Urban Municipal Water: A Case Study of Chicago. Kate Paulson. Why did people settle in Chicago?. -Chicago sits on a natural sub continental drainage divide. -Water east of the divide flowed toward the Atlantic Ocean, while water west of the divide flowed to the Mississippi River.
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Urban Municipal Water:
A Case Study of Chicago
-Chicago sits on a natural sub continental drainage divide.
-Water east of the divide flowed toward the Atlantic Ocean, while water west of the divide flowed to the Mississippi River.
-When the water level is high, the distance between the two water systems is non-existent.
-This geographic characteristic could provide an unbroken water route between the Niagara frontier and the Gulf of Mexico.
New settlers bring new problems
-Chicago’s earliest residents had used the river as their source of water and sanitation with no serious problems.
- As the village grew, residents built homes further back from the river. Pit toilets were dug which soon contaminated shallow wells nearby, and filth collected in shallow bogs and sinkholes when it rained.
-2,000 head of cattle, sheep and hogs were slaughtered daily.
-Manure was dumped into the streets and dead livestock was piled along the waterfront.
-Ditches and slanted streets were built so that waste would drain away when it rained.
-Filth seeped under the streets and rotted. Chicago was soon known for its pestiferous odor.
-In 1849, cholera was brought to Chicago. That year 678 people died.
-In 1854 over five percent of the population died form cholera.
-Children were especially susceptible to diseases. To the left if a graph of infant mortalities through Chicago’s struggle for sanitation.
-Deaths were most common after rainfalls in low lying areas where water would collect.
-Chicago’s first water system began operating in 1842.
-The system consisted of an elevated wood talk from which water flowed into wooden pipes laid under the streets.
-New pumping stations were soon constructed to distribute water to the fast growing city.
-One of there towers (shown at the right) withstood the Chicago Fire of 1871 and still stands today.
-In 1969 the Tower was nationally recognized as the First American Water Landmark.
-Although the waterworks pumped the water, it did not clean it.
-When weather turned cold, millions of minnows sought the warmth of the waterworks’ breakwater where they would be pumped into the city reservoirs.
-Water was said to strongly taste of fish.
-A liquor dealer was once caught watering down his supply because pickled minnows were found in his bottles.
Channels and Canals
-Health problems arose because wastewater and other contaminants were dumped into the river and pushed into Lake Michigan (the water supply for Chicago).
-The Chicago Sanitary District (now the Metropolitan Water Reclamation District) was created by the Illinois legislature in 1889.
-The new agency made plans to construct channels and canals to reverse the flow of the rivers away from Lake Michigan.
-A plan was devised to cut through the ridge that separated the Great Lakes drainage system and the Mississippi River drainage system.
-In 1900 a 28 mile canal was completed from the south branch of the river to the low summit and down to Lockport.
-The Flow of the canal, known as the Sanitary and Ship Canal, is controlled by locks at the mouth of the Chicago River and at Lockport.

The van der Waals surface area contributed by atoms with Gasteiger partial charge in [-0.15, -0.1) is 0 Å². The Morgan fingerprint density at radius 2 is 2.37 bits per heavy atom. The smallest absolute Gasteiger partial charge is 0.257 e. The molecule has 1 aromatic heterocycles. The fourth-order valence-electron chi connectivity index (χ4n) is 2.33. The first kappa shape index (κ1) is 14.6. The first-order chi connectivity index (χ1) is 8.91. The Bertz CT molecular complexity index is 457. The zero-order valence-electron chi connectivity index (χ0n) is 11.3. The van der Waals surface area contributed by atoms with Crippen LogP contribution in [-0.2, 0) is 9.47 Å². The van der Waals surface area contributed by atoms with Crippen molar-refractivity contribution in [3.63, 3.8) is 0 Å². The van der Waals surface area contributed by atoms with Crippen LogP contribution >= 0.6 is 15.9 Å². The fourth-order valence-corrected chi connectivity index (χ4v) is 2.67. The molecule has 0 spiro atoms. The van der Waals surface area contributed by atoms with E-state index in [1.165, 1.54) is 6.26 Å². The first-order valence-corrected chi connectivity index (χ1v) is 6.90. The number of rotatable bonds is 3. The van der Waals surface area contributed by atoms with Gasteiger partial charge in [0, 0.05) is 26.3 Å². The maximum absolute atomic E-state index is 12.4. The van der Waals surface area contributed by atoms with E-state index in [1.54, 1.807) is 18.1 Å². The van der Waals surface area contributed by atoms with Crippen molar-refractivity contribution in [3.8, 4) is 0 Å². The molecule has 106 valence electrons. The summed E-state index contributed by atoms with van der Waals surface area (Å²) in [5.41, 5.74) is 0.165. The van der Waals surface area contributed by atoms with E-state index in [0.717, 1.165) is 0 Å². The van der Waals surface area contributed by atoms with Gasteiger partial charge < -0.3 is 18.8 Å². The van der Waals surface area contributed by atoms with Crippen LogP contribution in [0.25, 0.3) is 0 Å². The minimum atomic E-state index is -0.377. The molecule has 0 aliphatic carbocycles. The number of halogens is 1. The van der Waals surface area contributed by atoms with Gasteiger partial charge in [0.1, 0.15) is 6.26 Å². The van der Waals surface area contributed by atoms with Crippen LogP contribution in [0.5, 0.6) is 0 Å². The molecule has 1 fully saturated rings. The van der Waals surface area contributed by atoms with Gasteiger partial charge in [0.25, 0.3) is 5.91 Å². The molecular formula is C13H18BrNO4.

-Other canals including the North Shore channel and the Calumet Sag Channel were built to rid other areas of the city of waste.
-Although the reversal of the river helped Chicago, other cities suffered.
-Waste and contaminants flowed from Chicago’s sewers into water intakes that were now downstream.
-The city of St. Louis and the State of Missouri brought a lawsuit against the State of Illinois and the Chicago Sanitary District in 1900 to stop the dumping of raw sewage into the Mississippi River.
-The case made it to the Supreme Court.
-The ruling was in favor of Chicago and the State of Illinois.
-The reason given was that the Illinois River was less polluted than the Mississippi River and St. Louis.
-As Chicago’s water quality increased, downstream communities were faced with severe water contaminants.
-When rain falls, storm runoff drains into a combined sewer where it mixed with the sewerage flow from homes and industries.
-In the 1970’s a team of engineers developed a plan to control the flooding and water pollution called the Tunnel and Reservoir Plan, or TARP.
-109 miles of underground tunnels would intercept combined sewer and put it into large storage reservoirs until it could be treated.
-The project was nearly 75% funded by the United States Environmental Protection Agency.
-The 109 miles of tunnels should be completed by 2004.
-The mainstream tunnel (shown on the right) is 35 feet in diameter and lies 240 to 350 feet below ground and holds one billion gallons of water.
-The three reservoirs will increase the capacity of the TARP system by 15.6 billion gallons.
-TARP has been named one of the nation’s top Clean Water Act success stories by the United States Environmental Protection Agency.
-In 1919, the Board of Commissioners ordered the District to construct and operate sewage treatment plants.
-The Stickney Water Reclamation Plant (shown below) is the largest wastewater treatment facility in the world.
-This plant alone serves 2.38 million people and has a design capacity of 1,200 million gallons per day.
-The plant serves people in a 260 square mile area including the central part of Chicago and 43 suburban communities.
-Stickney consists of two plants; the west side portion was placed into service in 1930 and the southwest portion was placed into service in 1939.